Gallery: Battle of Culloden Pageant

Category: General, Academic, Events

The History Department - with the doughty assistance of a large numbers of pupils and other beaks - presented a re-enactment of the 1745 Jacobite uprising on Monday 28th November.

The performance was complete with pipes, Gaelic songs, bayonets (hockey sticks), dirks (school cutlery), tartan galore and lots of redcoats (mostly bibs from the PE department).

Bonnie Prince Charlie was ably played as an upright young gent (thoroughly Marlburian) by George Honeyborne (LI Sh), assisted by his slimy French aide de (extremely) camp Mr Molyneux. Mr McSkimming played the cowardly Lord Luvvy, Mr Clark played the brave rambunctious MacDanald (in a blow-up piper costume), Mr Brown the doom-laden Broon of Lochbroon and Mr Madden was the whisky-swigging Lord George Murray.

GALLERY: Click here for a selection of images

Mr Ford and Mr Blossom played the disgruntled Jacobites Lord Ford and Squire Blossom - complete with dodgy wigs, port bottles, and secret sign language - and the Hanoverian royal family was lavishly portrayed by Mr Bush (King George II) and Mr Sandall (a terrifying Butcher Cumberland). The armies were stuffed with Shell pupils, including the Stuart twins who - tragically - fought on different sides and who murdered one another at the climax. Peter Corti (LI L6) bravely dressed up as Queen Caroline, Mrs Harris played Queen Victoria (who encountered the ghost of Flora MacDonald (Miss McAuley)). Charlie Wright (C2 Sh) played a deer (shot by his classmate Max Davis (BH Sh)) and Phil Pyke (CO U6) was a convincing eagle. The Chapel Choir came up trumps with 'See the Conquering Hero comes', celebrating Butcher Cumberland's victory.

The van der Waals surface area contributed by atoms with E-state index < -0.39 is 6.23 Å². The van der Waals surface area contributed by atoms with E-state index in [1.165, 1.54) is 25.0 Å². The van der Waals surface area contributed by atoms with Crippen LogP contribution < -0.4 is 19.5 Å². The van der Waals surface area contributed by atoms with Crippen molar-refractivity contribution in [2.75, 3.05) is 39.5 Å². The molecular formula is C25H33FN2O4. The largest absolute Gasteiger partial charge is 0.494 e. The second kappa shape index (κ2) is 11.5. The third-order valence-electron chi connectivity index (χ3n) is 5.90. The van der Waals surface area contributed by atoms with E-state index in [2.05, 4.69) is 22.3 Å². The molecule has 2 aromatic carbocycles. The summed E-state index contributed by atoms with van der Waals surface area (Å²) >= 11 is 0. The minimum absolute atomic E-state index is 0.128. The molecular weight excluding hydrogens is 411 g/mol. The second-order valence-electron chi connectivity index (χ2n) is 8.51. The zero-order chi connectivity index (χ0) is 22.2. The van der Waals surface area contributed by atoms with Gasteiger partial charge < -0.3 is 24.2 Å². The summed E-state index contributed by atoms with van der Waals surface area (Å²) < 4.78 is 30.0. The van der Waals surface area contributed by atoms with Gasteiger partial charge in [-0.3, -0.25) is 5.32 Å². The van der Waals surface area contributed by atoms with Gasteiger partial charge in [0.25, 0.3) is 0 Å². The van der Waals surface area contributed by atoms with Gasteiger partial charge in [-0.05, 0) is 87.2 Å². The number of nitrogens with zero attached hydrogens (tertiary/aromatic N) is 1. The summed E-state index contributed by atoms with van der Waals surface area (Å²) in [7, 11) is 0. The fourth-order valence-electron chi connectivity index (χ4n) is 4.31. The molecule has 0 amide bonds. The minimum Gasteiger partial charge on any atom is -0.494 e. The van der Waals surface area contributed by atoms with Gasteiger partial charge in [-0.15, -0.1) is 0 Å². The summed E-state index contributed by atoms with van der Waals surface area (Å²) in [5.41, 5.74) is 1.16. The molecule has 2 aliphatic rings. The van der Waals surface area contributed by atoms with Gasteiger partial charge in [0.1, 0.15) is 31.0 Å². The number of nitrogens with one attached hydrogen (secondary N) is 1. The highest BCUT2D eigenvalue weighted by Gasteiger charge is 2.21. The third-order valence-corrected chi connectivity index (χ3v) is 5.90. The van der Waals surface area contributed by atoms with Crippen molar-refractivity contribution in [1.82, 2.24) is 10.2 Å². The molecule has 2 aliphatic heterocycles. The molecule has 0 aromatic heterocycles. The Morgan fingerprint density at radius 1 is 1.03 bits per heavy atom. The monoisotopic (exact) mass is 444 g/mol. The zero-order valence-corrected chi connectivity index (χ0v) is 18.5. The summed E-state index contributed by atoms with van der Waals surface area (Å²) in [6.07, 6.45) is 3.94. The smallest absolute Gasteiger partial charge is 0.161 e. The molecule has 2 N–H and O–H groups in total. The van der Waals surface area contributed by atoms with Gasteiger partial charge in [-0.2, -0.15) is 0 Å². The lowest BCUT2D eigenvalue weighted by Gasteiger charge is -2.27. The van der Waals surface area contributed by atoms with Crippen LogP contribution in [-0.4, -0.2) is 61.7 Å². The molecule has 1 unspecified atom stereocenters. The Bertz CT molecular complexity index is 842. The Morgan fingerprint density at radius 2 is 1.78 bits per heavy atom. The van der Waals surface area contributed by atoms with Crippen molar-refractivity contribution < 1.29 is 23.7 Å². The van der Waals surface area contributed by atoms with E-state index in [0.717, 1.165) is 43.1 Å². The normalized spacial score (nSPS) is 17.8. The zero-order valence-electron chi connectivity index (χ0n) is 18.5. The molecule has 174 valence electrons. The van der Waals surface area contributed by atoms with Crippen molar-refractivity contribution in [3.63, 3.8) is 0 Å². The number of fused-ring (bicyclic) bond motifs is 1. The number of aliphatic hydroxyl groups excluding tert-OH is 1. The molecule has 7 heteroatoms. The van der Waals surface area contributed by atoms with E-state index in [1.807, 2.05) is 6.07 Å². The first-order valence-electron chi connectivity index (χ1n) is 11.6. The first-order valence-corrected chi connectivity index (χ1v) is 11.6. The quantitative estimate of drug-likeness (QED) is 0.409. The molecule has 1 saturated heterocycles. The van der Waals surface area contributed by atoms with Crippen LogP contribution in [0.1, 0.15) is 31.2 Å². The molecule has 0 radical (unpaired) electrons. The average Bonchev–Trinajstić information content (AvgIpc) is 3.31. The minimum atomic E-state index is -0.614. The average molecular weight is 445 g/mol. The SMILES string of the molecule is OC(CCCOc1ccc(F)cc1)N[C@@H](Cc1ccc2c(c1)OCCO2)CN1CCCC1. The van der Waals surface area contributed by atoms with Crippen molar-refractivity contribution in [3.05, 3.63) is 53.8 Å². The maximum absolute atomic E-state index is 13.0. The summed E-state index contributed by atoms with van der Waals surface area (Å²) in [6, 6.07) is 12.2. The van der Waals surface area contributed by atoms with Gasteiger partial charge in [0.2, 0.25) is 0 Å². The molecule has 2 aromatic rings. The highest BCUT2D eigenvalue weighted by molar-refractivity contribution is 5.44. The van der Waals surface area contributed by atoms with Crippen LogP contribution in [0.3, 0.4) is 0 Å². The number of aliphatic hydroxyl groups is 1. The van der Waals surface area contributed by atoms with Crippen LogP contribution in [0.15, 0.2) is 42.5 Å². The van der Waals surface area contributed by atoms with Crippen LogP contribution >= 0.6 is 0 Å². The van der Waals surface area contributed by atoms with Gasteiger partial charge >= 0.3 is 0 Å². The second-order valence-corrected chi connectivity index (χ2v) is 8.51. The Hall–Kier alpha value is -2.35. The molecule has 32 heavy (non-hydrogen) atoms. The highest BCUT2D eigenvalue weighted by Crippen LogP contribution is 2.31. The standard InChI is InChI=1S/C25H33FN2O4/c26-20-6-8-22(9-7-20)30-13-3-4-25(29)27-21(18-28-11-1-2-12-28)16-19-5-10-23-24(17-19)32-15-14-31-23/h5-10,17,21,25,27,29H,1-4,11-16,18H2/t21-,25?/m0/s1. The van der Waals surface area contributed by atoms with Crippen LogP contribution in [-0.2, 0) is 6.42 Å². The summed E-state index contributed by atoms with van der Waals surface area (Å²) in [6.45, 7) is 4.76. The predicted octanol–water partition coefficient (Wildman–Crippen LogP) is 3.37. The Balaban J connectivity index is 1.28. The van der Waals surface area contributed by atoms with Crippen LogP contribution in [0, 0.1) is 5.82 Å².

Mr Moule, the 'author', attempted to control and run the proceedings, in full hiking gear. There were no actual casualties (though the deer made quite a crash when it fell) but a lot of fun was had by all, except - I assume - for some of the Jacobites like Lord Luvvy, who 'laughed his head off' as he was led to his execution (the origin of that phrase). The audience of (I think) about 200 sang along to Speed Bonnie Boat and the Skye Boat Song. This was our second such pageant, after the equally authentic 'Battle of Agincourt' last year. Next year we're considering the Protestant Reformation and/or the Russian Revolution.

Christopher Moule
Head of History

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